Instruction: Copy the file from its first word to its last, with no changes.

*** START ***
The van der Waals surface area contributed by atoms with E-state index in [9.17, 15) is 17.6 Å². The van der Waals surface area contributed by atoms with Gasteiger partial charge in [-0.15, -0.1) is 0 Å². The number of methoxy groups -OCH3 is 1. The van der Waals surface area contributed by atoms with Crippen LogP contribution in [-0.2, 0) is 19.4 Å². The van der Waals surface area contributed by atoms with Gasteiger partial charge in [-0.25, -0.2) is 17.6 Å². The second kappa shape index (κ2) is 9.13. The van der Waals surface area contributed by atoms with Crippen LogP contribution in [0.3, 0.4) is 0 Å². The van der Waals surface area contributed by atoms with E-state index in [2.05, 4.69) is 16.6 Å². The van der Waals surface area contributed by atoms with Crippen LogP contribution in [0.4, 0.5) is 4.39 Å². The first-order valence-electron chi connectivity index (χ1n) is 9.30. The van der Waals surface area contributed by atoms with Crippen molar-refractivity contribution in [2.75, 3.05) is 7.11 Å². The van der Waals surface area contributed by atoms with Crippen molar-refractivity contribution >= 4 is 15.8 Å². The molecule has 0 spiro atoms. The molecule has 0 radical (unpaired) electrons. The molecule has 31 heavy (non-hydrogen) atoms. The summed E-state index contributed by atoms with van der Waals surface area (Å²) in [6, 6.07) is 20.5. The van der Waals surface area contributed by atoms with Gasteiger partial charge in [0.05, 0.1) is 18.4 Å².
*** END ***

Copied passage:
The van der Waals surface area contributed by atoms with E-state index in [9.17, 15) is 17.6 Å². The van der Waals surface area contributed by atoms with Gasteiger partial charge in [-0.15, -0.1) is 0 Å². The number of methoxy groups -OCH3 is 1. The van der Waals surface area contributed by atoms with Crippen LogP contribution in [-0.2, 0) is 19.4 Å². The van der Waals surface area contributed by atoms with Gasteiger partial charge in [-0.25, -0.2) is 17.6 Å². The second kappa shape index (κ2) is 9.13. The van der Waals surface area contributed by atoms with Crippen LogP contribution in [0.3, 0.4) is 0 Å². The van der Waals surface area contributed by atoms with E-state index in [2.05, 4.69) is 16.6 Å². The van der Waals surface area contributed by atoms with Crippen LogP contribution in [0.4, 0.5) is 4.39 Å². The first-order valence-electron chi connectivity index (χ1n) is 9.30. The van der Waals surface area contributed by atoms with Crippen molar-refractivity contribution in [2.75, 3.05) is 7.11 Å². The van der Waals surface area contributed by atoms with Crippen molar-refractivity contribution >= 4 is 15.8 Å². The molecule has 0 spiro atoms. The molecule has 0 radical (unpaired) electrons. The molecule has 31 heavy (non-hydrogen) atoms. The summed E-state index contributed by atoms with van der Waals surface area (Å²) in [6, 6.07) is 20.5. The van der Waals surface area contributed by atoms with Gasteiger partial charge in [0.05, 0.1) is 18.4 Å².